1. #1
    I'm needing something to make some simple parts beyond the Mach Wizards, but can't really justify spending lots of money just now (holiday and shiny bike bits have drained funds!)

    I've got plenty options for creating DXFs, so that's not an issue, but converting them to G-code is.

    Looking at what I'd like to make just now, I could probably just about get away with writing the g-code (mostly a mix of centre holes, tapers, and reduced sections)

    So what are the options?
    Manual G-code?
    But how does that work for doing multipass tapers/reduced sections?
    Cut and paste the various Mach wizards together?

    Simple CAM?
    I've already tried Lazyturn, but the lack of finishing pass puts me of.
    I see mention of CamBam, but they've only recently added a turn module.
    Any others suggestions?

  2. #2
    If you want a free option...

    I've occasionally used my mill as a CNC lathe, like this:

    (It was just a test, I don't actually want to make chess pieces!)

    I did the code for that piece by:
    Drawing it in CAD program.
    Contour the profile and join up the ends to create the toolpath
    Export as dxf then open in Cambam (the version for milling).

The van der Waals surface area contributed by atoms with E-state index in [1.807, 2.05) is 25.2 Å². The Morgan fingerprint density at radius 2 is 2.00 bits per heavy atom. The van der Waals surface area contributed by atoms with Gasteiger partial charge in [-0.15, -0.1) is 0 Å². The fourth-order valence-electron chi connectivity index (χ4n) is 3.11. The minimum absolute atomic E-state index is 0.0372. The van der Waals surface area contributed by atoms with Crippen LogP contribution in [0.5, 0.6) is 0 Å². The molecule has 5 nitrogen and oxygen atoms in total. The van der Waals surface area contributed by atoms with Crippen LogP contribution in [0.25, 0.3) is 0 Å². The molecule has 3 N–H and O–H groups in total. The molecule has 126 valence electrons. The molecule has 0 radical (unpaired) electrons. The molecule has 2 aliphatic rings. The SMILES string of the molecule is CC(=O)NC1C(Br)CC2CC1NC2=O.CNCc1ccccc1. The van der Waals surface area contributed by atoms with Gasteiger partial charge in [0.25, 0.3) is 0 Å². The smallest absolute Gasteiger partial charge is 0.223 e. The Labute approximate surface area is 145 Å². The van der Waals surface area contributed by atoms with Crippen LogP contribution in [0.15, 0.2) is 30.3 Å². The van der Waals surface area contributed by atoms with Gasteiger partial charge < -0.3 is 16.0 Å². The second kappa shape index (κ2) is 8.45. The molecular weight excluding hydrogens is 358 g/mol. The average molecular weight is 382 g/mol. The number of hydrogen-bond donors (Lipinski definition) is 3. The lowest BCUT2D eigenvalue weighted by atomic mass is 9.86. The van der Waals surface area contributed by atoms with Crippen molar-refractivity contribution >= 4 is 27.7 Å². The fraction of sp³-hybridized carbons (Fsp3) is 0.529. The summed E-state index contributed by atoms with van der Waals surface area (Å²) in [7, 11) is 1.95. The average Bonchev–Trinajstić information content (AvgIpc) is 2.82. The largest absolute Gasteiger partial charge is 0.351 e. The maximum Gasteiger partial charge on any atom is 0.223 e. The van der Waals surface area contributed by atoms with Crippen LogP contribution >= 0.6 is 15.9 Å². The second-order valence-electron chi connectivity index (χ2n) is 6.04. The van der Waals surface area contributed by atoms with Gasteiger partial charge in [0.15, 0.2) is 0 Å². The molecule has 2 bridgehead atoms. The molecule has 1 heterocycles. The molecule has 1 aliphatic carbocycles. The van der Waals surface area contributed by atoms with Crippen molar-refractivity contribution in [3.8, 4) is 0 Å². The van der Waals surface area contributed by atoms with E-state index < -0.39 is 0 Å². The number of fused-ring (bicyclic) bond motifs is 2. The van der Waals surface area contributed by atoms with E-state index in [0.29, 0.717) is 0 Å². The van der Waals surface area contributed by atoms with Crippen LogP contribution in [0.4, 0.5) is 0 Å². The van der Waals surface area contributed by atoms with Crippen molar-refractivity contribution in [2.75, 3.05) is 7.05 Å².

Use 'engrave' funtion in cambam to create toolpath that follows the line.
    Change the lathe axis definition in Mach3 to X and Y, ignor Z.
    (Optional) Open code in notepad and use find & replace to remove any Z moves to stop it pausing.

    There is one problem with this method which may be significant. If you just draw the toolpath by contouring the part then you don't compensate for the radius on the cutter. So clearly if the part is just aesthetic this may not matter, or if the tool has very small radius/sharp point or if the angle of the surface you are cutting from the axis of rotation is small the error is less significant.

    Cutting and pasting wizards sounds fine.

  3. #3
    I've been having a play with Cambam, and it does have potential.

    From the hour or so play I had on it, it looks like it will be able to produce the majority of the external machining code (i.e. no boring/drilling/i.d. turning) I need for now, and for what internal machining I need, I should get away with the wizards/hand writing the g-code.

    I've now just got to decide how to mount the drill bits that I'll be needing...

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